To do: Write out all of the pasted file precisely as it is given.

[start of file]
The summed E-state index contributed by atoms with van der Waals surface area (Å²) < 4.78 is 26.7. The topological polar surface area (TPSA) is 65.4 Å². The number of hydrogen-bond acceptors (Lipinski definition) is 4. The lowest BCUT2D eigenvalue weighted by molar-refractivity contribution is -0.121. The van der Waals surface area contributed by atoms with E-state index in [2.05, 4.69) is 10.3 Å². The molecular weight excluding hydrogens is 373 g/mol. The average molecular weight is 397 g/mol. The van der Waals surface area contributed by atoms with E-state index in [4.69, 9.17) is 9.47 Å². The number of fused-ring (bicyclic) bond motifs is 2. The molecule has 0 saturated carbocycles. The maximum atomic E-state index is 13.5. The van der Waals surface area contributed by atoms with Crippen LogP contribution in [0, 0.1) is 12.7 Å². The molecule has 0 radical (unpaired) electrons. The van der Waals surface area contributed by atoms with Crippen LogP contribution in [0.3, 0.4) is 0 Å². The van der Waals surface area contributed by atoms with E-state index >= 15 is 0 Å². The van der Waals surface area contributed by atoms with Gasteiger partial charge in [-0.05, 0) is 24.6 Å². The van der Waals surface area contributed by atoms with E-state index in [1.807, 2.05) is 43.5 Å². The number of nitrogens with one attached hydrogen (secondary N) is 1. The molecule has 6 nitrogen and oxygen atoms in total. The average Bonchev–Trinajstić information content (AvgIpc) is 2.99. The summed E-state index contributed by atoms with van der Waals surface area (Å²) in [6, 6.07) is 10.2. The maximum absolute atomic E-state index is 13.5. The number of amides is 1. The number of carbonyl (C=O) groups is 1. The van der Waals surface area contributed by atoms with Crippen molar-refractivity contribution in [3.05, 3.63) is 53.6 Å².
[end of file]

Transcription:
The summed E-state index contributed by atoms with van der Waals surface area (Å²) < 4.78 is 26.7. The topological polar surface area (TPSA) is 65.4 Å². The number of hydrogen-bond acceptors (Lipinski definition) is 4. The lowest BCUT2D eigenvalue weighted by molar-refractivity contribution is -0.121. The van der Waals surface area contributed by atoms with E-state index in [2.05, 4.69) is 10.3 Å². The molecular weight excluding hydrogens is 373 g/mol. The average molecular weight is 397 g/mol. The van der Waals surface area contributed by atoms with E-state index in [4.69, 9.17) is 9.47 Å². The number of fused-ring (bicyclic) bond motifs is 2. The molecule has 0 saturated carbocycles. The maximum atomic E-state index is 13.5. The van der Waals surface area contributed by atoms with Crippen LogP contribution in [0, 0.1) is 12.7 Å². The molecule has 0 radical (unpaired) electrons. The van der Waals surface area contributed by atoms with Crippen LogP contribution in [0.3, 0.4) is 0 Å². The van der Waals surface area contributed by atoms with E-state index >= 15 is 0 Å². The van der Waals surface area contributed by atoms with Gasteiger partial charge in [-0.05, 0) is 24.6 Å². The van der Waals surface area contributed by atoms with E-state index in [1.807, 2.05) is 43.5 Å². The number of nitrogens with one attached hydrogen (secondary N) is 1. The molecule has 6 nitrogen and oxygen atoms in total. The average Bonchev–Trinajstić information content (AvgIpc) is 2.99. The summed E-state index contributed by atoms with van der Waals surface area (Å²) in [6, 6.07) is 10.2. The maximum absolute atomic E-state index is 13.5. The number of amides is 1. The number of carbonyl (C=O) groups is 1. The van der Waals surface area contributed by atoms with Crippen molar-refractivity contribution in [3.05, 3.63) is 53.6 Å².